Philippine-based online gambling operators will face tougher anti-money laundering (AML) requirements as the country aims to avoid being ‘gray-listed’ by global financial watchdogs.
Last week, both bodies of the Philippine legislature approved a revised version of the country’s Anti-Money Laundering Act (AMLA) that includes Philippine Offshore Gaming Operators (POGOs) and their service providers under the AMLA’s definition of ‘covered persons.’
AMLA, which was approved in 2001, was amended in 2017 to include the country’s land-based and online casino operators, as well as the casinos’ junket operator partners, under the covered persons definition. (Although critics expressed dismay at the high monetary threshold for reporting suspect transactions.)
But the amended bill didn’t cover the hundreds of POGO service providers, which was flagged as an area of concern by the Anti-Money Laundering Council (AMLC) last March. The AMLC also expressed concern over many POGOs’ lack of commitment to observing their new know-your-customer (KYC) requirements.
The amendments give the AMLC the power to issue subpoenas to gambling operators and to conduct search and seizure efforts should companies prove unwilling to cooperate. The changes also include tax crimes as predicate offenses to money laundering.
The revised AMLA still requires the signature of Philippine President Rodrigo Duterte to take effect. Duterte is expected to sign the revised bill to reduce the likelihood that the Financial Action Task Force (FATF) will make good on its threats to put the Philippines on its ‘gray list’ of jurisdictions deemed to be insufficiently committed to reducing money laundering activity.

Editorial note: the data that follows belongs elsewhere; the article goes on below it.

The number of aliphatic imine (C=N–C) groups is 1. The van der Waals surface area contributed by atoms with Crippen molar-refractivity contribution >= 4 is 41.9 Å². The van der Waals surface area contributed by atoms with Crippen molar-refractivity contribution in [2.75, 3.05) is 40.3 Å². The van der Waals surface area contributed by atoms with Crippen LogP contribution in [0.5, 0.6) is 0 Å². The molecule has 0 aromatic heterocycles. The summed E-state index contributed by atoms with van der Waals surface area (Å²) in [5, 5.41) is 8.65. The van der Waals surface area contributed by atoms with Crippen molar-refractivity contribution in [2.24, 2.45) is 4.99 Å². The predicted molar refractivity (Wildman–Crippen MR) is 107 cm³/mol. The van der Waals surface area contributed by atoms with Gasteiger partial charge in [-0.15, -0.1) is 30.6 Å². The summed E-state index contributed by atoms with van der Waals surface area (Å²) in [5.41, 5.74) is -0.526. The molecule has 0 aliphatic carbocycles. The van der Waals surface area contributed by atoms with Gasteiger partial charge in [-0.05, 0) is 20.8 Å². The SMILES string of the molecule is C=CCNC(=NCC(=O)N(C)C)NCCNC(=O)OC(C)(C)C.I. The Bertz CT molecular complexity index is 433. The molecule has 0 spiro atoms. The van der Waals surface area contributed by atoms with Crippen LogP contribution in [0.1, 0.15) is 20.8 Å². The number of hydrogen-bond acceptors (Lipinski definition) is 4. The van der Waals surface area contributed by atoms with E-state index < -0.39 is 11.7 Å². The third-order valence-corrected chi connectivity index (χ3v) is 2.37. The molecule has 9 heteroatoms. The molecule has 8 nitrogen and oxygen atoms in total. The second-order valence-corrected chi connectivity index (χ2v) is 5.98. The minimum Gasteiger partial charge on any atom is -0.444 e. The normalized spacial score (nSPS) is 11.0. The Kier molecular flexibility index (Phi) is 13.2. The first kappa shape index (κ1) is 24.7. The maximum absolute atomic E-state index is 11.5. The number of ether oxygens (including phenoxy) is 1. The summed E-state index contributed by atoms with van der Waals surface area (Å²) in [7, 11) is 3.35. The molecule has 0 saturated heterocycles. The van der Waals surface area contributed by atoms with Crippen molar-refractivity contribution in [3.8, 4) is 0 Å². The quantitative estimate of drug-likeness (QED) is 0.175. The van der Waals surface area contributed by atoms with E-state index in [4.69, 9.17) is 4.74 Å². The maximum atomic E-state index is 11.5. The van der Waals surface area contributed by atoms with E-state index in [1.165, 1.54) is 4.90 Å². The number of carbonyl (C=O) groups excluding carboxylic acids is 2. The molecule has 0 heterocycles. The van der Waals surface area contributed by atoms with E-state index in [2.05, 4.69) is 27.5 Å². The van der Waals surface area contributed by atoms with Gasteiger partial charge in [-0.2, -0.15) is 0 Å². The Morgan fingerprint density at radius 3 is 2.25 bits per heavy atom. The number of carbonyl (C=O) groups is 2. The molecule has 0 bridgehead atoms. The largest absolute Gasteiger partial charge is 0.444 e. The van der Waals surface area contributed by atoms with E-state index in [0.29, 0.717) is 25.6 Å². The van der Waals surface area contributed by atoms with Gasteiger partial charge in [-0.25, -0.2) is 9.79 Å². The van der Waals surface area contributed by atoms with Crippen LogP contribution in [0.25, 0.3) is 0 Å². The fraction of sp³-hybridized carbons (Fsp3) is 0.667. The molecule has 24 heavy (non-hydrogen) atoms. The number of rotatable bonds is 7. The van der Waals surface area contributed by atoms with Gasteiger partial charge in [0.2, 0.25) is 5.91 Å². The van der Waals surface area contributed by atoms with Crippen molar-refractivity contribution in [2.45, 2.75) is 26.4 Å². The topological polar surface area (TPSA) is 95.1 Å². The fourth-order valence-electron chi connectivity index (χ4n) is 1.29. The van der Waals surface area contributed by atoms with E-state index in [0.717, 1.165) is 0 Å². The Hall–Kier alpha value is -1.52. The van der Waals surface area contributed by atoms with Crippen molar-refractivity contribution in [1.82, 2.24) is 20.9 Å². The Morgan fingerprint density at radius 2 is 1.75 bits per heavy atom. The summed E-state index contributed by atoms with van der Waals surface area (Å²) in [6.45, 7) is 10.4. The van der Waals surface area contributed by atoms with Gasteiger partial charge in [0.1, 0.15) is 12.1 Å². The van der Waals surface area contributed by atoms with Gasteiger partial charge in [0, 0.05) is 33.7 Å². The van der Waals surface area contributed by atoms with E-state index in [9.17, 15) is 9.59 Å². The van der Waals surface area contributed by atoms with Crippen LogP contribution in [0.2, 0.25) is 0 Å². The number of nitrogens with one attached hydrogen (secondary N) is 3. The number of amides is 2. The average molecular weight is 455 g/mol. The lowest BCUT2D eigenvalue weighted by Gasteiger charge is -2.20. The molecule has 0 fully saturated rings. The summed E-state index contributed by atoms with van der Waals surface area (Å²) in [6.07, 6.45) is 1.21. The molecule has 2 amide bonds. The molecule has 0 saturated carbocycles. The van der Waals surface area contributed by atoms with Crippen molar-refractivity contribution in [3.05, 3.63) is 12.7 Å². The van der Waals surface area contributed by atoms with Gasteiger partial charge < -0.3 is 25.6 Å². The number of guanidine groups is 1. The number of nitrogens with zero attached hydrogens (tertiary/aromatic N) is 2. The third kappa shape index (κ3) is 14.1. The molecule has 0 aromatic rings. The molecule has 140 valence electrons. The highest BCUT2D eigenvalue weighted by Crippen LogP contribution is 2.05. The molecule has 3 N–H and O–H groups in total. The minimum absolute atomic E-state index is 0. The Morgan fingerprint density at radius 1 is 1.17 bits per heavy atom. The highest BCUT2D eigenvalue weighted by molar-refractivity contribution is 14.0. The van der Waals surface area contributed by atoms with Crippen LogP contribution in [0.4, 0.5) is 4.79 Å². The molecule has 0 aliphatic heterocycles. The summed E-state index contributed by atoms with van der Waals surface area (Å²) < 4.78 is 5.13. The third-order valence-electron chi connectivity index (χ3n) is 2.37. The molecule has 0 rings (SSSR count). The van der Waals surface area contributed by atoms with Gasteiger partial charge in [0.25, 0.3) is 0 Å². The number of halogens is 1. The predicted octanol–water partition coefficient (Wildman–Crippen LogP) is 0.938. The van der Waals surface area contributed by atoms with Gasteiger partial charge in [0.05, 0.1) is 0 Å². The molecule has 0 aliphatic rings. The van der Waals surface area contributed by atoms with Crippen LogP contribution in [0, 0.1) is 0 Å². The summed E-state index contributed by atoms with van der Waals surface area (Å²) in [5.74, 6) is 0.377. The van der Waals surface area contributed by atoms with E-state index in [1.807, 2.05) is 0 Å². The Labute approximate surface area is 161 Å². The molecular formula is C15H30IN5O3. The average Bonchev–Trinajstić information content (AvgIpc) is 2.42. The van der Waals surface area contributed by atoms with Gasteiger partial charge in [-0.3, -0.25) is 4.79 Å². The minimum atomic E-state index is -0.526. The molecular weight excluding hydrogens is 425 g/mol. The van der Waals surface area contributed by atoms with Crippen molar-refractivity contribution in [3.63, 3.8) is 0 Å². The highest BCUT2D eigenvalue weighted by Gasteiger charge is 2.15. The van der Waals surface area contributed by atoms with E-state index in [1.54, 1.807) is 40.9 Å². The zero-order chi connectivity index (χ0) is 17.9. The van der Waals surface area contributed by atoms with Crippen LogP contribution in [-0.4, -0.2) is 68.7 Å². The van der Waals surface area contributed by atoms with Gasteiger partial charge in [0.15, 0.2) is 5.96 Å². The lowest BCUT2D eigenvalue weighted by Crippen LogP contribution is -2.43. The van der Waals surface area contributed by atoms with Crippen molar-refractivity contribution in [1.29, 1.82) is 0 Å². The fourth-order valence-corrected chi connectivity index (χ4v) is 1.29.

The FATF put the Philippines on its gray list in 2000 and it took five years for the country to exit that hall of shame. The 2017 AMLA amendments came after the FATF threatened to return the country to its sin bin for exempting gambling operators from the covered persons category in a 2013 AMLA update.
Duterte is said to share legislators’ fears that a return to the gray list will negatively impact an already struggling economy laid low by the pandemic. Of particular concern is the possibility of increased costs imposed on remittances sent to the Philippines by the hordes of Filipino overseas foreign workers.
The FATF’s latest deadline for the Philippines to take AML more seriously was supposed to be last October but the lingering effects of the pandemic led the FATF to extend that deadline to February 1. The FATF will reportedly decide in June whether the new rules are sufficiently tough to keep the Philippines in its good books.
The POGO sector has been decimated by the combination of pandemic restrictions and increased governmental oversight. POGOs caught an increasingly rare break this month as the Supreme Court slapped down a new 5% gambling turnover tax but the number of POGOs interested in retaining their Philippine licenses continues to shrink.